The book of madness and cures
The Book of Madness and Cures by Regina O'MelvenyShe has gained success under the mentorship of her father, a famous physician, but he has been away for ten years, on a journey to collect material for a comprehensive Book of Diseases. His latest letter informs Gabriella that he does not intend to return. Without her father to sponsor her, the guild of physicians expels Gabriella, and she leaves Venice on a journey to find him. On the way, Gabriella meets with people who have seen her father, and she comes to realize that he may be slowly losing his mind. Renaissance Europe and northern Africa come to life in vivid detail, and the novel provides a fascinating insight into what it was like to be one of the few women physicians of the time. Women who practised medicine were often accused of witchcraft, and Gabriella runs into this danger at several stages of her journey, and she also is forced to travel in male disguise at times.
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Thank you! He has written letters over the years, but their frequency has dwindled; now, in , he writes that he will not be returning. She passes as a man through villages in Bavaria, where most of the women have recently been burned as witches. In Scotland she meets Hamish, a doctor who knew her father. He arranges for her to treat some patients, although for all the talk of medicine Gabriella is never shown doing much actual healing.
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Regina O'Melveny on THE BOOK OF MADNESS AND CURES
Unfortunately, weak writing makes it just a missed opportunity. Set in , the story follows Dr. Gabriella Mondini, a Venetian who sets off to pursue her father after he refuses to come home from a year voyage across Europe to research a book on diseases. The fact that she waited a decade to chase down her father makes her urgency unintentionally absurd as she pursues her quest across Renaissance Europe. Tracing his letters through Germany, Scotland, Switzerland, and Morocco, she encounters mysteries and tragedies like a village that has lost its entire female population to a witch hunt, and a medical student who winds up publicly dissected after being robbed and murdered, but she never stops to get involved.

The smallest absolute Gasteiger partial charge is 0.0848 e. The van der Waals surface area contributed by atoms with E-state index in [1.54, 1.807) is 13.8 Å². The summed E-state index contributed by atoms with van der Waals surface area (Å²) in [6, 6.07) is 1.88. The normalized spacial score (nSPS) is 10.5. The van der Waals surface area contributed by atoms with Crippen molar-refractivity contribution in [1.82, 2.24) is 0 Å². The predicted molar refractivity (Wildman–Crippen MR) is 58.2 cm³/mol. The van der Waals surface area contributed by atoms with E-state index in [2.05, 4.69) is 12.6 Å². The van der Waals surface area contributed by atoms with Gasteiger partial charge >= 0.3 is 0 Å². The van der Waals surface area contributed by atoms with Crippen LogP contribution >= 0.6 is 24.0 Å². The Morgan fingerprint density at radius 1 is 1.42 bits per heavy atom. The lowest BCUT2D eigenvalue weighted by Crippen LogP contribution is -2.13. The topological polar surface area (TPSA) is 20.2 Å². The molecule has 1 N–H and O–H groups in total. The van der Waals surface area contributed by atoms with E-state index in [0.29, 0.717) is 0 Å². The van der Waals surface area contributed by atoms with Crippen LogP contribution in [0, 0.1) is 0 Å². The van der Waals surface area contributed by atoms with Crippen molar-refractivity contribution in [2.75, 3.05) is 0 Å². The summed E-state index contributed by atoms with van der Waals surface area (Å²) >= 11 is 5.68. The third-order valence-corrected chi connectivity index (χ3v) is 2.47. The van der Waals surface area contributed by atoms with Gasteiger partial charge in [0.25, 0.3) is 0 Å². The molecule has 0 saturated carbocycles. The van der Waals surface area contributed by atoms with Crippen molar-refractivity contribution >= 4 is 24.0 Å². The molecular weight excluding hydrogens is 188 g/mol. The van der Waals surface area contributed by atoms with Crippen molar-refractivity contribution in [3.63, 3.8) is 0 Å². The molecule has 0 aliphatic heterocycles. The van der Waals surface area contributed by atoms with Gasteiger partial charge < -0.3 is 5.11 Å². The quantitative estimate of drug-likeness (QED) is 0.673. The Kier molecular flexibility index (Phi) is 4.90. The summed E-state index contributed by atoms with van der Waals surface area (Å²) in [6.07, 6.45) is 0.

Written in the form of fictional dialogues from bibliophiles, it purports to outline a malady called bibliomania. Dibdin was trained and practiced as an Anglican clergyman. The founder of the Roxburghe Club of book lovers, unofficial librarian of the Spencer collection, and a flawed but prolific bibliographer, Dibdin was perhaps the genesis behind the bibliophilic neurosis that afflicted the British upper classes in the Romantic period. His Bibliomania; or Book Madness was first published in , as a series of dialogues which together comprised a kind of dramatized mock pathology, lavishly illustrated and, in the second edition, embellished with extensive footnotes on bibliography and the history of book collecting. The "symptoms" exhibited by the various characters in Dibdin's eccentric book, common enough amongst the affluent collectors of his acquaintance, included an obsession with uncut copies, fine paper or vellum pages, unique copies, first editions, black letter books, illustrated copies, association copies, and condemned or suppressed works. Bibliomania's imaginary conversations made a gentle mockery of Dibdin's aristocratic patrons and fellow collectors. The book was in fact well known.
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